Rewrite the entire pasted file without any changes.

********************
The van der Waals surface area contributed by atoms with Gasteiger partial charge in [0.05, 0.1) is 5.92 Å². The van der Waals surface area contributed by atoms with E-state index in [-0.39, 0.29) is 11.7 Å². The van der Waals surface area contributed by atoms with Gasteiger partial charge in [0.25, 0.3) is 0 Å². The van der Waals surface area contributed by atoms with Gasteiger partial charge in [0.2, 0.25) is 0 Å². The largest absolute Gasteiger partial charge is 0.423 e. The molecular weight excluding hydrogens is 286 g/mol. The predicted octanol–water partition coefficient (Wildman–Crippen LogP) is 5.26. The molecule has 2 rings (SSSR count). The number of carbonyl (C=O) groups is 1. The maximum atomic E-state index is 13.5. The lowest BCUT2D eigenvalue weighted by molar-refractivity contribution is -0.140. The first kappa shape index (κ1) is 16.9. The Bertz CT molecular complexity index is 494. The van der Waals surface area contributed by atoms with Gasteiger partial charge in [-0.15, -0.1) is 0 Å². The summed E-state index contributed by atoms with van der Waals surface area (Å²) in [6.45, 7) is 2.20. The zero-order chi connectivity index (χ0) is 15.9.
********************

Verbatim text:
The van der Waals surface area contributed by atoms with Gasteiger partial charge in [0.05, 0.1) is 5.92 Å². The van der Waals surface area contributed by atoms with E-state index in [-0.39, 0.29) is 11.7 Å². The van der Waals surface area contributed by atoms with Gasteiger partial charge in [0.25, 0.3) is 0 Å². The van der Waals surface area contributed by atoms with Gasteiger partial charge in [0.2, 0.25) is 0 Å². The largest absolute Gasteiger partial charge is 0.423 e. The molecular weight excluding hydrogens is 286 g/mol. The predicted octanol–water partition coefficient (Wildman–Crippen LogP) is 5.26. The molecule has 2 rings (SSSR count). The number of carbonyl (C=O) groups is 1. The maximum atomic E-state index is 13.5. The lowest BCUT2D eigenvalue weighted by molar-refractivity contribution is -0.140. The first kappa shape index (κ1) is 16.9. The Bertz CT molecular complexity index is 494. The van der Waals surface area contributed by atoms with Gasteiger partial charge in [-0.15, -0.1) is 0 Å². The summed E-state index contributed by atoms with van der Waals surface area (Å²) in [6.45, 7) is 2.20. The zero-order chi connectivity index (χ0) is 15.9.